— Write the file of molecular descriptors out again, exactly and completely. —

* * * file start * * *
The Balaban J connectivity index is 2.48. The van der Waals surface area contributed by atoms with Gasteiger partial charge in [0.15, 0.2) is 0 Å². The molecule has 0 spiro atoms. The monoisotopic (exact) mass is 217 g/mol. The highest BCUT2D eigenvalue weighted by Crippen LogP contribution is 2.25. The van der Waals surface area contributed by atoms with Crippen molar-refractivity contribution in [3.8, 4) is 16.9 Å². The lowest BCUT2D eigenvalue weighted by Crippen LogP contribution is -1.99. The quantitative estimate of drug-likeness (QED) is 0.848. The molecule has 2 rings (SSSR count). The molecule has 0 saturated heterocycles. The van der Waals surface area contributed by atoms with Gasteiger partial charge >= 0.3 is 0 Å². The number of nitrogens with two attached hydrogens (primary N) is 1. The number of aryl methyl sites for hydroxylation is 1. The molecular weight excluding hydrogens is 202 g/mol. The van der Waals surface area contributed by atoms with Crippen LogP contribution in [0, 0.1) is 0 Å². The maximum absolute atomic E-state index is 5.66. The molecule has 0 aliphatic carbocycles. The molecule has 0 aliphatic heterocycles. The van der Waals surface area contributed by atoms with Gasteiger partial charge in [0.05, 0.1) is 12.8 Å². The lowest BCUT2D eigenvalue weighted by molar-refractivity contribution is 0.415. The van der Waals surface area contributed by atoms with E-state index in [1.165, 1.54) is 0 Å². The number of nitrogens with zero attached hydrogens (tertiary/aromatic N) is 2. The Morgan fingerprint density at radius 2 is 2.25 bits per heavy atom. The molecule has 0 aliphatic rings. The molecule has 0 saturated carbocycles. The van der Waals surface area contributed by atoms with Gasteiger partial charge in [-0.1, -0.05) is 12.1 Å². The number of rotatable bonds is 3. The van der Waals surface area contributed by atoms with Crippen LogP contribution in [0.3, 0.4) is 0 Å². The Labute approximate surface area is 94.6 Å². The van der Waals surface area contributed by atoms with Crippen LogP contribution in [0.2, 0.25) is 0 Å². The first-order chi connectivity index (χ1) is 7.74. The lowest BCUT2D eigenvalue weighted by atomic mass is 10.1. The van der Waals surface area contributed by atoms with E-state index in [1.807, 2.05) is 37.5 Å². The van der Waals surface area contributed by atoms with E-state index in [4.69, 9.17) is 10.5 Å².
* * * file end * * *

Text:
The Balaban J connectivity index is 2.48. The van der Waals surface area contributed by atoms with Gasteiger partial charge in [0.15, 0.2) is 0 Å². The molecule has 0 spiro atoms. The monoisotopic (exact) mass is 217 g/mol. The highest BCUT2D eigenvalue weighted by Crippen LogP contribution is 2.25. The van der Waals surface area contributed by atoms with Crippen molar-refractivity contribution in [3.8, 4) is 16.9 Å². The lowest BCUT2D eigenvalue weighted by Crippen LogP contribution is -1.99. The quantitative estimate of drug-likeness (QED) is 0.848. The molecule has 2 rings (SSSR count). The molecule has 0 saturated heterocycles. The van der Waals surface area contributed by atoms with Gasteiger partial charge >= 0.3 is 0 Å². The number of nitrogens with two attached hydrogens (primary N) is 1. The number of aryl methyl sites for hydroxylation is 1. The molecular weight excluding hydrogens is 202 g/mol. The van der Waals surface area contributed by atoms with Crippen LogP contribution in [0, 0.1) is 0 Å². The maximum absolute atomic E-state index is 5.66. The molecule has 0 aliphatic carbocycles. The molecule has 0 aliphatic heterocycles. The van der Waals surface area contributed by atoms with Gasteiger partial charge in [0.05, 0.1) is 12.8 Å². The lowest BCUT2D eigenvalue weighted by molar-refractivity contribution is 0.415. The van der Waals surface area contributed by atoms with E-state index in [1.165, 1.54) is 0 Å². The number of nitrogens with zero attached hydrogens (tertiary/aromatic N) is 2. The Morgan fingerprint density at radius 2 is 2.25 bits per heavy atom. The molecule has 0 aliphatic rings. The molecule has 0 saturated carbocycles. The van der Waals surface area contributed by atoms with Gasteiger partial charge in [-0.1, -0.05) is 12.1 Å². The number of rotatable bonds is 3. The van der Waals surface area contributed by atoms with Crippen LogP contribution in [0.3, 0.4) is 0 Å². The Labute approximate surface area is 94.6 Å². The van der Waals surface area contributed by atoms with Crippen LogP contribution in [0.2, 0.25) is 0 Å². The first-order chi connectivity index (χ1) is 7.74. The lowest BCUT2D eigenvalue weighted by atomic mass is 10.1. The van der Waals surface area contributed by atoms with E-state index in [1.807, 2.05) is 37.5 Å². The van der Waals surface area contributed by atoms with E-state index in [4.69, 9.17) is 10.5 Å².